We’ve looked at a wide array of mechanical keyboards in the past, but today we have something you may not have experienced before: an electrostatic capacitive keyboard in the form of the Topre Realforce RGB TKL. EC keyboards are still rare in the United States and, indeed, it was only recently that they became easy to find thanks to a new distribution partnership with Fujitsu. Topre keyboards are divisive. Fans claim they’re the best premium keyboards money can buy while detractors claim the opposite. Let’s discover the truth together, shall we? This is our review of the Topre Realforce RGB TKL.
- MSRP: $299.99
- Number of Keys: 108 Layout
- Length of cable: 1.5 m / 5 feet
- Switch: Electrostatic Capacitive & Non Contact Switch
- Key Lifetime: 50 million clicks
- Key Weight: 45g (+/- 15 g)
- Key Shapes: Ergonomic Step Sculpture
- N-Key Rollover: Full N key rollover
- Keycaps: Double Shot ABS Keycaps
- Interface: USB
- Warranty: 3 year limited warranty
Take a moment and let that sticker shock sink in. That’s not a typo. This mid-sized keyboard is actually $299.99 and that seems to be an indicator of the relative rarity Topre boards maintained for so long. Until this last year, if you wanted one, you were likely to have to import one from overseas yourself. Around the world, Topre is an esteemed brand and incredibly popular. Here, I have doubts about how many people will be willing to take the jump at the current price point, yet there’s more to the price than reputation and rarity. Electro-static capacitive keyswitches are more complex than your average mechanical switch and harder to produce. Topre boards also have a feeling and sound all their own thanks to their design and fans absolutely swear by it.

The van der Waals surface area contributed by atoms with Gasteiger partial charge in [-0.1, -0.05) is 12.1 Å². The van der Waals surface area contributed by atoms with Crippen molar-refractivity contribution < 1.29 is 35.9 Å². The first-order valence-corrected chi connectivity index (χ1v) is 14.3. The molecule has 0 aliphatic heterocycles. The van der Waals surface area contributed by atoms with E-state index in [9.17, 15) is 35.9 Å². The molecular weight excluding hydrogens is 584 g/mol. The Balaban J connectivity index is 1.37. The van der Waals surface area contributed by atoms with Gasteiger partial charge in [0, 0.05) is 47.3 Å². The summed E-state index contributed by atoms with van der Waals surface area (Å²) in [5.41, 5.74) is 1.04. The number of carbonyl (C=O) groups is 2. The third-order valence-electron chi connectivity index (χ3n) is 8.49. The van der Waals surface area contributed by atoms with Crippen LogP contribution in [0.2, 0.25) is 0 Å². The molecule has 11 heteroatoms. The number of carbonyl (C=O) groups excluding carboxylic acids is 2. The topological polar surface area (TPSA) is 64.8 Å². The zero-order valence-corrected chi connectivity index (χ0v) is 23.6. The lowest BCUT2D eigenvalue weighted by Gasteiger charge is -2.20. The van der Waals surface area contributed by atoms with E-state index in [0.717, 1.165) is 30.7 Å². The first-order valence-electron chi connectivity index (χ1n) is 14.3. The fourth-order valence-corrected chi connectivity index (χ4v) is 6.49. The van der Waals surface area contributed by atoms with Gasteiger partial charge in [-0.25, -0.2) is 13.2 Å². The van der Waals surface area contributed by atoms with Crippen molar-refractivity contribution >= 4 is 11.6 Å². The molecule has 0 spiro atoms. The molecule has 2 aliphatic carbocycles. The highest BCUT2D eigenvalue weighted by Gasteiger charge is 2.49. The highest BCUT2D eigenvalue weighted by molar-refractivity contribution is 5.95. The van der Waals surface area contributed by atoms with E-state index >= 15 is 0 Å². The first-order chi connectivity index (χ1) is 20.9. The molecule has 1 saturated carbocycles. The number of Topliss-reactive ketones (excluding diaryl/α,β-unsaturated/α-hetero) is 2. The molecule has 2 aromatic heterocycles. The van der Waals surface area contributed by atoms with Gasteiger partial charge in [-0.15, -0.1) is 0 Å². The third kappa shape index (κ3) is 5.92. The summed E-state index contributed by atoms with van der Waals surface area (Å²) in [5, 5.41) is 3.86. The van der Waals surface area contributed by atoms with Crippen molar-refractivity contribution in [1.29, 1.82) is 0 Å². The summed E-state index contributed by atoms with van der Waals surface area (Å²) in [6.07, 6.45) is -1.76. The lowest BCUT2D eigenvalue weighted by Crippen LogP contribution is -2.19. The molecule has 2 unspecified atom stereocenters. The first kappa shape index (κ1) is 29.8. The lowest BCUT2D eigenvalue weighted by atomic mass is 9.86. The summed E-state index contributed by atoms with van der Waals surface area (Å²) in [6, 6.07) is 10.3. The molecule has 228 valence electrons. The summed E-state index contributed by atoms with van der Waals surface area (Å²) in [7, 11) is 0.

Strictly speaking, this isn’t exactly a mechanical keyboard. When people think of mechanical switches, they think of Cherry slider switches: plastic sliders with metal contacts, color-coded to indicate tactility and actuation force. Topres are entirely different.